Spinal Tap A to Zed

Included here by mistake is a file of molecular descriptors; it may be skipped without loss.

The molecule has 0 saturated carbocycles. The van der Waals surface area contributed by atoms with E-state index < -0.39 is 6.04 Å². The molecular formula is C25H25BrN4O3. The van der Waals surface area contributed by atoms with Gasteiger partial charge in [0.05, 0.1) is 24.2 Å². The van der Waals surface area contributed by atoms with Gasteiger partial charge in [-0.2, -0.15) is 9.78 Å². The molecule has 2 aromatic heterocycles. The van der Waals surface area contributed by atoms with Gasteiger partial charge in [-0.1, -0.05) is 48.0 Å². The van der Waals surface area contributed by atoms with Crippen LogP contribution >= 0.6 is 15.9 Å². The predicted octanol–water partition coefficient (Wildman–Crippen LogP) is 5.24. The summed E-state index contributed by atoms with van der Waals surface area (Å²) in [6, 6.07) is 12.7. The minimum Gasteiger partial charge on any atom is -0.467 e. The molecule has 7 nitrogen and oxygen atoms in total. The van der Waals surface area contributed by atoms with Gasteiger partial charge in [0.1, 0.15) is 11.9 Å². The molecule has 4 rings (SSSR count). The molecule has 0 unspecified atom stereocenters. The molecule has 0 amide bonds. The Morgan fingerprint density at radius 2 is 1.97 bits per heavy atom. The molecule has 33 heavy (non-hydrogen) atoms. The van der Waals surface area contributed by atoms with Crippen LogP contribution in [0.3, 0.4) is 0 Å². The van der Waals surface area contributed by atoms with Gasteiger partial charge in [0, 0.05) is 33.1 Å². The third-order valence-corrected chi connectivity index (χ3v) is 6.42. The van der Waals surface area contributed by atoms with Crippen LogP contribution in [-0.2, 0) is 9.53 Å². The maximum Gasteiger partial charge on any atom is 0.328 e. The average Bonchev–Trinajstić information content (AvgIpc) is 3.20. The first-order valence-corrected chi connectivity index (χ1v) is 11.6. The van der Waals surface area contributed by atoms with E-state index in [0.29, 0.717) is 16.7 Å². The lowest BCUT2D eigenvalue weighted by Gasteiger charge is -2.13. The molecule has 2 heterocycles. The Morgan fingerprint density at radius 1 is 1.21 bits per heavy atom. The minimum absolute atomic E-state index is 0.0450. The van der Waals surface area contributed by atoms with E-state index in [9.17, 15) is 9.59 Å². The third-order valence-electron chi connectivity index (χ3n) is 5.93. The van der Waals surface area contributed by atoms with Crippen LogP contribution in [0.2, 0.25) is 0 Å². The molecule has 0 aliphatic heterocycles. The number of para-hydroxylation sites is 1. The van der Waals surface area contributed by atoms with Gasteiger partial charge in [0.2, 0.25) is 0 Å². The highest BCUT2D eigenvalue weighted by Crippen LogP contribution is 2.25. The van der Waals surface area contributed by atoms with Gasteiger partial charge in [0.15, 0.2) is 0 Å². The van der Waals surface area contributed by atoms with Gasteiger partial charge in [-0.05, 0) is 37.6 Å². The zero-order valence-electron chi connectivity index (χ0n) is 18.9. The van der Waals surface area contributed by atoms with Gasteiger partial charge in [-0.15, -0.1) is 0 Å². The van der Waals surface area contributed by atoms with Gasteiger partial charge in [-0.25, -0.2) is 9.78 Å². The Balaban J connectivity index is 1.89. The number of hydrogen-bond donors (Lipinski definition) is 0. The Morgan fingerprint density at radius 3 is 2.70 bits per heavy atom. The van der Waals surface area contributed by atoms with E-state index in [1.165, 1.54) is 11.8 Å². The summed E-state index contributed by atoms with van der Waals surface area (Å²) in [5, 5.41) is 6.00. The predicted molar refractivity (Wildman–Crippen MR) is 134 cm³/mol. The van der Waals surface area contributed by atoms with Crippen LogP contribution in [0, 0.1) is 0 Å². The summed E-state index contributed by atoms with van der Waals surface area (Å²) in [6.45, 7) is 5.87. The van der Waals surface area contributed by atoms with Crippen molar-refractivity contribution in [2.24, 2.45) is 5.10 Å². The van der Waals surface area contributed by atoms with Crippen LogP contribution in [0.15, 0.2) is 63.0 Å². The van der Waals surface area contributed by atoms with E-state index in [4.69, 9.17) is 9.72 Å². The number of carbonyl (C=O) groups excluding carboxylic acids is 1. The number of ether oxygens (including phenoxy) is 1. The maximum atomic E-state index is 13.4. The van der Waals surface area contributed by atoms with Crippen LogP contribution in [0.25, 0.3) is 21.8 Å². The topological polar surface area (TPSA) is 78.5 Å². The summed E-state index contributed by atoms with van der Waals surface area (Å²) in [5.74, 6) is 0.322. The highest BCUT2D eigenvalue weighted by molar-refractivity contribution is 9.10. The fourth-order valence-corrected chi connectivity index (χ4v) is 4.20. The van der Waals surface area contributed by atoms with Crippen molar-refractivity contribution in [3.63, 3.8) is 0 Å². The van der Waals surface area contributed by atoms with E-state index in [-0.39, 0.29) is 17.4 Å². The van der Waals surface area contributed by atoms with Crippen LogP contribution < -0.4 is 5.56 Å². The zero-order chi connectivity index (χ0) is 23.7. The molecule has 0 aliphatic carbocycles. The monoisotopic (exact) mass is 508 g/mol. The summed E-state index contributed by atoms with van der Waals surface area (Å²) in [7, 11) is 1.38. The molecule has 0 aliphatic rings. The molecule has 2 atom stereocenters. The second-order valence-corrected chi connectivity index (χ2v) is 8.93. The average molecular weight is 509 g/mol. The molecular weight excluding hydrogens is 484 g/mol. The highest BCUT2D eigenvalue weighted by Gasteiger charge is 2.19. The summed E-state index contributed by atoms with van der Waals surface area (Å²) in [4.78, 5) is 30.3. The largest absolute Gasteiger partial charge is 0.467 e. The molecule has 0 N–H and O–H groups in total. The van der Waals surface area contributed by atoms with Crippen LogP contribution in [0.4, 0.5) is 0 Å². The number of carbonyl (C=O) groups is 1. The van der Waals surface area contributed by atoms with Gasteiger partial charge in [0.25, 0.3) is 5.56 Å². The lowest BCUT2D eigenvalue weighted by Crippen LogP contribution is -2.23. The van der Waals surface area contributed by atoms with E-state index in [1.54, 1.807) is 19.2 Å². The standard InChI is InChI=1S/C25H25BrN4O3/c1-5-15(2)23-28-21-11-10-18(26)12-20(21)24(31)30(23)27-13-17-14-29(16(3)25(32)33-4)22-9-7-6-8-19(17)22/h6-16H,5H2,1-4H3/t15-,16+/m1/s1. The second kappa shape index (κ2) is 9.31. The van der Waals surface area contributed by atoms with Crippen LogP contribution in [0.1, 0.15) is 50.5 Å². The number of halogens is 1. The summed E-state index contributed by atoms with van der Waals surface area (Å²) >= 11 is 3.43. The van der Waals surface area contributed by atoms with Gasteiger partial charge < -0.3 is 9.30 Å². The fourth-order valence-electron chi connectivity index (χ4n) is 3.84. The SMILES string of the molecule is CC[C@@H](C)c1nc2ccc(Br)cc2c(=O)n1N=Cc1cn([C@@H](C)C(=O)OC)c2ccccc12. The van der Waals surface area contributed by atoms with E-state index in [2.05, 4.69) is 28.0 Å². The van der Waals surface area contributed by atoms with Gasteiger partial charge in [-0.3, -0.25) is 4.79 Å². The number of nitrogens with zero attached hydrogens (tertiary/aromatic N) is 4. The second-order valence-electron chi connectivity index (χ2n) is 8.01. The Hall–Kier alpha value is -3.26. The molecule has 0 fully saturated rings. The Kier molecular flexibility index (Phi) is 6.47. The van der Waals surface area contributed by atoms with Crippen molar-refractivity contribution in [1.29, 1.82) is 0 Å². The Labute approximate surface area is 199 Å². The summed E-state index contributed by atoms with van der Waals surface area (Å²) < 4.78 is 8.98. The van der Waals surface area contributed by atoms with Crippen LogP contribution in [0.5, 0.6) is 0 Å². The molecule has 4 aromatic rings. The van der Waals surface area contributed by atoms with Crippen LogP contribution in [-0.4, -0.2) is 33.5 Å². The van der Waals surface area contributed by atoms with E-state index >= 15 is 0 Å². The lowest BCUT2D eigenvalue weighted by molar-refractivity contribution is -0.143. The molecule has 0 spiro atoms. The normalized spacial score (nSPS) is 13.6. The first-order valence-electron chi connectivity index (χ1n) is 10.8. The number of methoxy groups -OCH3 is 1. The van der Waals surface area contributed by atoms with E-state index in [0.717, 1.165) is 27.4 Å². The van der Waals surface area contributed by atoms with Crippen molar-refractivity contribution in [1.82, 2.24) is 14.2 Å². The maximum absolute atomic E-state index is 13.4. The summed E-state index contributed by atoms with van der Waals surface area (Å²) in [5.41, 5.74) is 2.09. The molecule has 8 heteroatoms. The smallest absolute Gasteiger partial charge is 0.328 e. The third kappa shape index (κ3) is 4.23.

Hookstratten, Lt. Robert (Bob): In DiBergi’s documentary, Hookstratten is the first to welcome Tap to Lindbergh Air Force Base in Seattle to play for its monthly "at-ease weekend." Admits that his aviators aren’t intimately familiar with Tap’s work but are "big fans" of "the whole genre of rock ’n roll." Misidentifies group as Spinal Tarp. By 1992, when Tap again toured the United States, Hookstratten had retired and "turned to religion" after a bullet came a bit too close on the firing range and a fire bomb was thrown under his car. He told an interviewer for Tap’s NBC-TV special that the band was a topic of conversation for years after their appearance. "We hated them." Hookstratten also revealed that making a snafu on the base became known as "pulling a Spinal Tap" and that he went on to produce an all-white version of "Porgy and Bess" that became known as "Hookstratten’s Follies."